"Without smoke, there's no progress," said the Amazon rancher in a torn straw hat and cowboy boots caked in red dirt.
Antonio Lopes da Silva, a 75-year-old livestock farmer, poses for a photo at Vila Nova Samuel, in the Amazonian state of Rondonia, Brazil, Thursday, Aug. 29, 2019. Lopez Da Silva said the Amazon must be protected, but he also believes that that regulated fires to clear land for pasture are needed for the region and Brazil, to prosper amid a struggling economy. (Photo: AP)
The rancher, 75-year-old Antonio Lopes da Silva, was talking about the fires that have swept parts of one of the world's most precious regions in recent weeks. People around the world reacted with shock at what they consider a monumental threat to the environment, but for many living in the Amazon, land-clearing fires mean survival and development.
"If you don't burn, you can't live. But it has to be well organized" and in line with the law, said da Silva, who provides pasture for his 200 cattle.
The strain between protecting and developing the Amazon, which encompasses vast rainforests as well as mid-size cities, farms and logging operations, will surely intensify even after this year's fires subside.
The Amazon, about 60% of which is in Brazil, is a buffer against climate change that is crucial to the planet's health, scientists say. It is also an engine for growth whose huge spaces and natural resources are being harnessed relentlessly to help boost Latin America's biggest economy.
Rainforest makes up much of the Amazonian state of Rondonia, where da Silva lives. At 238,000 square kilometers (92,000 square miles), Rondonia is about the size of Ecuador.
Vila Nova Samuel, a small frontier town, is on the fringes of the Jacunda National Forest, where some fires have occurred. Residents drive motorcycles on dirt roads lined with tire repair shops and bars where bare-chested men offer cold beer. The town is dotted with sawmills that are the backbone of its economy.
Fires are set annually in Brazil, and some are legal. But the rate surged this year, leading to speculation that ranching and other business interests eager to expand holdings were emboldened by President Jair Bolsonaro's economic development campaign. Stricter enforcement of environmental laws between 2004 and 2014 sharply curbed the rate of deforestation, but critics say the state agency in charge of protecting the rainforest is being systematically weakened under Bolsonaro.
After an international outcry, his government banned setting legal fires for 60 days for land-clearing to try to rein in the burning, some of which has happened in already deforested areas.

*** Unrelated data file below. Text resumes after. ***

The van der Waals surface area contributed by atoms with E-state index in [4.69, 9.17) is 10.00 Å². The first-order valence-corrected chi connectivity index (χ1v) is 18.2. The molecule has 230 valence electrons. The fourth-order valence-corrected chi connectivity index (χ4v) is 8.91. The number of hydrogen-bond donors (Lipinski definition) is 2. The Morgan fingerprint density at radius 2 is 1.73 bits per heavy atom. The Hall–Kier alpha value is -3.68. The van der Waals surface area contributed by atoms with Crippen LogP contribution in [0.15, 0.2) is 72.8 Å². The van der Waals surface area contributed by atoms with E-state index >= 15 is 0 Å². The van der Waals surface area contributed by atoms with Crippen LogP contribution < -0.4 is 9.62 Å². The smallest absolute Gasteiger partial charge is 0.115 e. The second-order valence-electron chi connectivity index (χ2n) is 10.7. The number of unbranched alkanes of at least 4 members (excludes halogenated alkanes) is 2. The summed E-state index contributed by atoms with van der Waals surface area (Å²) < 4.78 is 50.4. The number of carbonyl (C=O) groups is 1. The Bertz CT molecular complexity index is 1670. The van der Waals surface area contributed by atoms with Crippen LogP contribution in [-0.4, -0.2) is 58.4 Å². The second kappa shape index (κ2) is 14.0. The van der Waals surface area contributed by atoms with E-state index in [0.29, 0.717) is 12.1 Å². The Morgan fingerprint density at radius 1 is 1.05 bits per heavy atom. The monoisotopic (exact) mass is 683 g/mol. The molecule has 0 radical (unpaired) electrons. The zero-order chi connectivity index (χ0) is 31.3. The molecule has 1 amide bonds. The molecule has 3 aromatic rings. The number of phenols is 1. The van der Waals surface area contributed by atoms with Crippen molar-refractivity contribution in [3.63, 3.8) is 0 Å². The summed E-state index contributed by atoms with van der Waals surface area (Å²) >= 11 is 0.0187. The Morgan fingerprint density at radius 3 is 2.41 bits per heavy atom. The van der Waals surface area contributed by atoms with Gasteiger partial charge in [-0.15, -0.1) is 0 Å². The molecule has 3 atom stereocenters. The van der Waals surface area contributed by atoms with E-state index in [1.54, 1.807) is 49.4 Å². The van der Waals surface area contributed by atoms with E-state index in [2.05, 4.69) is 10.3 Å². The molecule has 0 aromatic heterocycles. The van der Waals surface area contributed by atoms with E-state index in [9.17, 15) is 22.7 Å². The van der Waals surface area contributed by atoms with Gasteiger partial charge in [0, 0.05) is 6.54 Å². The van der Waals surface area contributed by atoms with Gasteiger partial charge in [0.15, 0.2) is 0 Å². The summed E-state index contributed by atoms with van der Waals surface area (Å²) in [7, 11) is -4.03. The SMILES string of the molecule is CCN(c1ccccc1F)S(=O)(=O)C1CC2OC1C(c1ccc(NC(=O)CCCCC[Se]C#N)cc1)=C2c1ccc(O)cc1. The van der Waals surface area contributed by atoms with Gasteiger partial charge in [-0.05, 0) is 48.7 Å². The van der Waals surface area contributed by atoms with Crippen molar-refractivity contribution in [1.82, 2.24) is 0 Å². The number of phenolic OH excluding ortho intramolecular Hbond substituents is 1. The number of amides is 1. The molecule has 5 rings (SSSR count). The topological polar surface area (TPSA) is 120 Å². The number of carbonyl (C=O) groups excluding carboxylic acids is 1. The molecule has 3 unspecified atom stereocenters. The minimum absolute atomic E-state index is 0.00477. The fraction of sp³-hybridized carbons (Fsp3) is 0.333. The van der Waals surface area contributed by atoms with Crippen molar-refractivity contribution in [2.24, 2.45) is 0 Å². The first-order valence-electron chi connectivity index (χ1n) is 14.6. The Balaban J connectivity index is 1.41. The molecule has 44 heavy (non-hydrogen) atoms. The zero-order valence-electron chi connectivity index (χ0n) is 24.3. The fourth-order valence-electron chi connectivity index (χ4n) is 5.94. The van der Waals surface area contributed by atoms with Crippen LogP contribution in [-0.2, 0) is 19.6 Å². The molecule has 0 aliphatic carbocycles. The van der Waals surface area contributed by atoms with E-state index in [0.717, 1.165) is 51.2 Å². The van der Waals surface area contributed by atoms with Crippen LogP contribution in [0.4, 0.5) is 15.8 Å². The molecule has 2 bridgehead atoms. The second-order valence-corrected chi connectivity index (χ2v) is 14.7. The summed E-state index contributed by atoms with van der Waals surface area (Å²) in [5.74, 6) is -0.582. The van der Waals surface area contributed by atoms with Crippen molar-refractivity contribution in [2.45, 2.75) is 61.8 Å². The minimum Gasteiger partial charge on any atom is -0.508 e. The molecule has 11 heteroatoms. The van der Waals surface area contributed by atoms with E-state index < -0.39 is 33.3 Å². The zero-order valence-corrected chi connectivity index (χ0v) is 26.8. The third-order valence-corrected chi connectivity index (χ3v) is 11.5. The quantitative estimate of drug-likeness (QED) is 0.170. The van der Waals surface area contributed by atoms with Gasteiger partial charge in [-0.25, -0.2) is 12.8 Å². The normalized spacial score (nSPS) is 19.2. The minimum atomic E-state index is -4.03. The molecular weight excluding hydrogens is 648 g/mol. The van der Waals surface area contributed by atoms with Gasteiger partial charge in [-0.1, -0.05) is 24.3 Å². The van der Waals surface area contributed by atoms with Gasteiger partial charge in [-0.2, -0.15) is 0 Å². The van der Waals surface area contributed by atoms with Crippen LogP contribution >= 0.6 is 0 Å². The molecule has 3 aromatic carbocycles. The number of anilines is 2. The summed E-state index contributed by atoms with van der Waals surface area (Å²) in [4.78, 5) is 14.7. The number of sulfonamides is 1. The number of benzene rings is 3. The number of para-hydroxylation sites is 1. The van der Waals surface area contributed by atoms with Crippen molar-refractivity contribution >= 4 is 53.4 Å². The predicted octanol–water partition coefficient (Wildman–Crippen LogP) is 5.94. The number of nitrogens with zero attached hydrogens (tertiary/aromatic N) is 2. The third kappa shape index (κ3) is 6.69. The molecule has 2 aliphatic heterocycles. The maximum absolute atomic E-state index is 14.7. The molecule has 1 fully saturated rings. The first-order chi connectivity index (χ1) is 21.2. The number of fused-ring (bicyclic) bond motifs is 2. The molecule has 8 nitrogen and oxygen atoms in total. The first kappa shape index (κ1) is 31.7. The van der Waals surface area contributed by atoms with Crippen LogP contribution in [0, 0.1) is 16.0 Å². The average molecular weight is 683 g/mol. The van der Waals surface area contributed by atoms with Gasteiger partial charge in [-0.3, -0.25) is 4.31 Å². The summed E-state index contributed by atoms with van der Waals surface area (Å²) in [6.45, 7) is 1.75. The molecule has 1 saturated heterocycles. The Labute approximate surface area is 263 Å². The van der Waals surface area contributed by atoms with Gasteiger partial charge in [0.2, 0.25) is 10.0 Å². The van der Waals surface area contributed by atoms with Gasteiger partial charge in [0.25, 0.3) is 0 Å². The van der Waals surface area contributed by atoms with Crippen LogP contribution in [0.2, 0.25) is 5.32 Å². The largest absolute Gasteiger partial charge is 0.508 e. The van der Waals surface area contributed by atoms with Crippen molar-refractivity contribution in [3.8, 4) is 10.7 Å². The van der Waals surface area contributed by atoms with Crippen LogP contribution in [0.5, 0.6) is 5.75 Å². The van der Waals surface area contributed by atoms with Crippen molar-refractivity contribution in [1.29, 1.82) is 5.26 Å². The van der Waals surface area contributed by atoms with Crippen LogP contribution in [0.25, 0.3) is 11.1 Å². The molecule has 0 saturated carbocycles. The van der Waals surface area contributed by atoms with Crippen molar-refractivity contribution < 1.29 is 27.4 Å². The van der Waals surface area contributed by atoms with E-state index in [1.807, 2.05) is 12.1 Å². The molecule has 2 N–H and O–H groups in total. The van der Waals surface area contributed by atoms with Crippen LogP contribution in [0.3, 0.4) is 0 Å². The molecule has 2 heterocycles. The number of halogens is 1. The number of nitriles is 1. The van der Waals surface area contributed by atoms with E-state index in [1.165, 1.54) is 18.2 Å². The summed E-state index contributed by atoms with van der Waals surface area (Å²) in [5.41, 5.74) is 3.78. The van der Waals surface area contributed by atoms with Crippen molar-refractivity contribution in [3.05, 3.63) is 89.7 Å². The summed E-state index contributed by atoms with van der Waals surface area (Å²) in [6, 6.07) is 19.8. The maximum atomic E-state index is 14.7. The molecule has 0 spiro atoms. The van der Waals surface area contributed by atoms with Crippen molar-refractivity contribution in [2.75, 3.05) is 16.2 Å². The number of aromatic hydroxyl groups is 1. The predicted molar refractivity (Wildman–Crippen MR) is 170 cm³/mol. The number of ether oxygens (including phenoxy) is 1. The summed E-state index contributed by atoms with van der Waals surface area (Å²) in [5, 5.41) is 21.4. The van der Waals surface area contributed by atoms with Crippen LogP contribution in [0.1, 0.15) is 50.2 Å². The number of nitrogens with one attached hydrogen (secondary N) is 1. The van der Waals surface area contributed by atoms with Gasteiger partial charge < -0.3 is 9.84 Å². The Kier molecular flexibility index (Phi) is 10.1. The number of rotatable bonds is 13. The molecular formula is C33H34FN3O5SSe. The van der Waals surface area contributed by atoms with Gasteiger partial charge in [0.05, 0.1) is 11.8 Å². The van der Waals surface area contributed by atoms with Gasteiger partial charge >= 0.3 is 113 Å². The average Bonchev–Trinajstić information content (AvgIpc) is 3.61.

On Thursday, many people in Vila Nova Samuel didn't want to talk about the ban, a sensitive subject. Some said they feared state reprisals if they criticized it.
Tens of thousands of Brazilian troops have been made available to help put out the fires, according to Bolsonaro, who has bristled at European criticism of his environmental record.
Near Vila Nova Samuel, a jungle infantry brigade accompanied firefighters and agents of the country's environmental enforcement agency to a brush fire that threatened to consume a wooden shack, the home of farmer Adaa Raauwendaal and his family.
Inside the dirt-floor shack, Raauwendaal said he wasn't to blame and that it was the second time in days his home had nearly been consumed by fire. The family has four cows and some chickens.
"The fire doesn't stop," Raauwendaal said. "We do our best to put it out before it burns through everything we own."
Environmental officials in camouflage photographed the blaze as yellow-clad firefighters sprayed the flames with jets connected to backpacks filled with water. When the water ran out, Raauwendaal's 19-year-old son, Eric, walked through the charred bushes in rubber flip-flops to deliver two buckets of water. A soldier did the same.
Eric Raauwendaal also picked up a calf that he said was ill and had trouble standing on its own.
"These fires happen every year," he said. "From what I've seen on TV, the Amazon is the largest forest in the world, so we have to protect it."
Investigators said there was no evidence that the Raauwendaal family had set the fire.
The army brigade has set up a barracks deep inside a national park. Jeeps and ambulances were parked in the forest close to a pile of huge logs legally owned by a timber company.
Some soldiers handled equipment and waited for the convoy to return from firefighting missions, while others napped on hammocks, exhausted from the search for illegal fires in the rainforest. Orange butterflies fluttered nearby.
During the missions, red motorcycles with sirens followed the military jeeps and camouflage-painted ambulances in what seemed like an off-road rally through the jungle. Maj. Fabio da Paixão Pinheiro said rain has doused many fires in the recent days.
"The damage would have been much worse if our team had not arrived," he said about the blaze at the Raauwendaal land that had leaped from a barbed-fenced field into the forest. "The vegetation is really dry."
Still, even with the military's efforts, the task of locating and extinguishing fires across the vast Amazon seems overwhelming.
On Thursday, a cacophony of calls from toucans and howling monkeys emanated from the lush forest of towering nut trees near Vila Nova Samuel. But many areas had been charred to ashes.
Da Silva said he knows what needs to happen.
"The Amazon needs to organize its lands," the elderly rancher said. "Better roads, because we don't have any."